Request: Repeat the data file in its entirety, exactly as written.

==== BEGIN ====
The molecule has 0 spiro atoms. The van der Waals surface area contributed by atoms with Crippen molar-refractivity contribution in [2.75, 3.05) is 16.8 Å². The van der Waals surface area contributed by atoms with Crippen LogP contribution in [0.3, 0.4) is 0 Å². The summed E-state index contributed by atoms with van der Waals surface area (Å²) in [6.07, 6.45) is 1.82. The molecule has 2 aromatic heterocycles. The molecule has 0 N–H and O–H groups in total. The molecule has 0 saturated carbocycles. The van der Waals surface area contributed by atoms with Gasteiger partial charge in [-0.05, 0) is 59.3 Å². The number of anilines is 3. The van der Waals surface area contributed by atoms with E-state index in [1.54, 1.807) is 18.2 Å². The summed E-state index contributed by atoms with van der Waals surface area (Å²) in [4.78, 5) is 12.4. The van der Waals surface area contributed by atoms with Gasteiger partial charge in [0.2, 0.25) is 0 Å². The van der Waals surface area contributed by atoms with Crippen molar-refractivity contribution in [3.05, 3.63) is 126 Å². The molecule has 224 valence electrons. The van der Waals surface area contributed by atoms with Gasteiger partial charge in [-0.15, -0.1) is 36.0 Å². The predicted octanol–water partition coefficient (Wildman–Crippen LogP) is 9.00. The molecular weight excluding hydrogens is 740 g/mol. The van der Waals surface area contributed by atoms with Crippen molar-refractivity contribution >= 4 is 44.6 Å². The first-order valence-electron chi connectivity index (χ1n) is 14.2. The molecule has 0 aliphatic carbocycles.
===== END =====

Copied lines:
The molecule has 0 spiro atoms. The van der Waals surface area contributed by atoms with Crippen molar-refractivity contribution in [2.75, 3.05) is 16.8 Å². The van der Waals surface area contributed by atoms with Crippen LogP contribution in [0.3, 0.4) is 0 Å². The summed E-state index contributed by atoms with van der Waals surface area (Å²) in [6.07, 6.45) is 1.82. The molecule has 2 aromatic heterocycles. The molecule has 0 N–H and O–H groups in total. The molecule has 0 saturated carbocycles. The van der Waals surface area contributed by atoms with Gasteiger partial charge in [-0.05, 0) is 59.3 Å². The number of anilines is 3. The van der Waals surface area contributed by atoms with E-state index in [1.54, 1.807) is 18.2 Å². The summed E-state index contributed by atoms with van der Waals surface area (Å²) in [4.78, 5) is 12.4. The van der Waals surface area contributed by atoms with Gasteiger partial charge in [0.2, 0.25) is 0 Å². The van der Waals surface area contributed by atoms with Crippen molar-refractivity contribution in [3.05, 3.63) is 126 Å². The molecule has 224 valence electrons. The van der Waals surface area contributed by atoms with Gasteiger partial charge in [-0.15, -0.1) is 36.0 Å². The predicted octanol–water partition coefficient (Wildman–Crippen LogP) is 9.00. The molecular weight excluding hydrogens is 740 g/mol. The van der Waals surface area contributed by atoms with Crippen molar-refractivity contribution >= 4 is 44.6 Å². The first-order valence-electron chi connectivity index (χ1n) is 14.2. The molecule has 0 aliphatic carbocycles.